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  4. Mosques not integral to Islam, reiterates SC | 5 key takeaways from Ayodhya verdict

Mosques not integral to Islam, reiterates SC | 5 key takeaways from Ayodhya verdict

Justice S Abdul Nazeer, however, said whether a mosque is integral to Islam has to be decided considering belief and requires detailed consideration.

India TV News Desk Written by: India TV News Desk New Delhi Updated on: September 27, 2018 19:57 IST
Supreme Court

Supreme Court

The Supreme Court on Thursday rebuffed the plea to refer to a five judge constitution bench the issue of reconsideration of its ruling in 1994 Ismail Faruqui case which said that  a mosque was not integral to Islam.

Justice Ashok Bhushan, reading out the judgement for himself and CJI Dipak Mishra said “All religions, all mosques and temple churches are equal. We have already noticed all religious places are liable to be acquired as per 1994 verdict.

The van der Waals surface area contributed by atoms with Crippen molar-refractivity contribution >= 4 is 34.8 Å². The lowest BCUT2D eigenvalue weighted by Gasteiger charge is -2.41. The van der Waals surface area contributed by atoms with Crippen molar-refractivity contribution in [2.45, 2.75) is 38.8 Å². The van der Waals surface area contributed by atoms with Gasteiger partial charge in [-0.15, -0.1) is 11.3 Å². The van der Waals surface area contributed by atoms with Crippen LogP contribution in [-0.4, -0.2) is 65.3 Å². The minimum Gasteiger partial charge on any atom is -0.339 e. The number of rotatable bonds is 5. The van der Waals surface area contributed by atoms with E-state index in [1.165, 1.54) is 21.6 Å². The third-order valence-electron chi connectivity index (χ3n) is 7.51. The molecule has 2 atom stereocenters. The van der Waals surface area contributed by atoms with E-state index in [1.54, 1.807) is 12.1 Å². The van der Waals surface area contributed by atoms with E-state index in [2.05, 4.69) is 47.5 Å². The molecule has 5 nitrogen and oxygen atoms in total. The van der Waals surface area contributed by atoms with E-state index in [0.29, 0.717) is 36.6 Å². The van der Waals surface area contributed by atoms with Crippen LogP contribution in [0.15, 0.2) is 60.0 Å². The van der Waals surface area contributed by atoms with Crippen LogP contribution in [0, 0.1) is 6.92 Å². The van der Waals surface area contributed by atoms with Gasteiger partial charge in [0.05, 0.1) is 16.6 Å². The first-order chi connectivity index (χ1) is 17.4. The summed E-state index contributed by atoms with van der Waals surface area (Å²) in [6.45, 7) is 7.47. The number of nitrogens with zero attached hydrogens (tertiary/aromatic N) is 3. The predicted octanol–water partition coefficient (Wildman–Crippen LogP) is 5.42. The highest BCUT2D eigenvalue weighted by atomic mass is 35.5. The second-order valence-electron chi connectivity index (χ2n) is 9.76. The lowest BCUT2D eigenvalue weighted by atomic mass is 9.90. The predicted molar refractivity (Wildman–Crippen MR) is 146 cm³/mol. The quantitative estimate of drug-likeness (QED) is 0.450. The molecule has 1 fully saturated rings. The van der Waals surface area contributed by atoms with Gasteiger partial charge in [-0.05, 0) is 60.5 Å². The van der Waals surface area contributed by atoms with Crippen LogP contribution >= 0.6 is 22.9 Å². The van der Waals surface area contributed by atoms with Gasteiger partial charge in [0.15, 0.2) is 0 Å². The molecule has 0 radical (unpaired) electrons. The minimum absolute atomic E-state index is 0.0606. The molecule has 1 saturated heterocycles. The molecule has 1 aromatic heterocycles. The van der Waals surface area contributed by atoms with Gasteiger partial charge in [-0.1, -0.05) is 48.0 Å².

The third judge, Justice S Abdul Nazeer, disagreeing with the other two judges said whether a mosque is integral to Islam has to be decided considering belief and requires detailed consideration.

If the court had decided to re-examine it’s 1994 ruling, it would have delayed hearing on Ayodhya issue. The Ayodhya Title case will be heard from October 29, the court said.

In the light of the Supreme Court’s judgement, let’s have a look at five major takeaways from today's verdict.

  • Ayodhya matter (Ismail Faruqui case): All religions and religious places need to be equally respected. Ashoka's edicts preach tolerance to the faith of others, said Justice Ashok Bhushan.
  • Ayodhya land dispute case will not be referred to a larger bench: Justice Bhushan on behalf of him and CJI Dipak Misra.
  • However, Justice Abdul Nazeer, who was also on the three-judge bench that delivered today's verdict, dissented from his brother judges saying that what is essential to religion was a question that needed a comprehensive examination.
  • "The issue whether the mosque is an integral part of Islam needs to be considered by a Constitution Bench," Justice Nazeer said in his dissenting note.
  • Regarding Ayodhya matter (Ismail Faruqui case) Justice S Nazeer said, "Larger bench needs to decide what constitutes essential religious practice."

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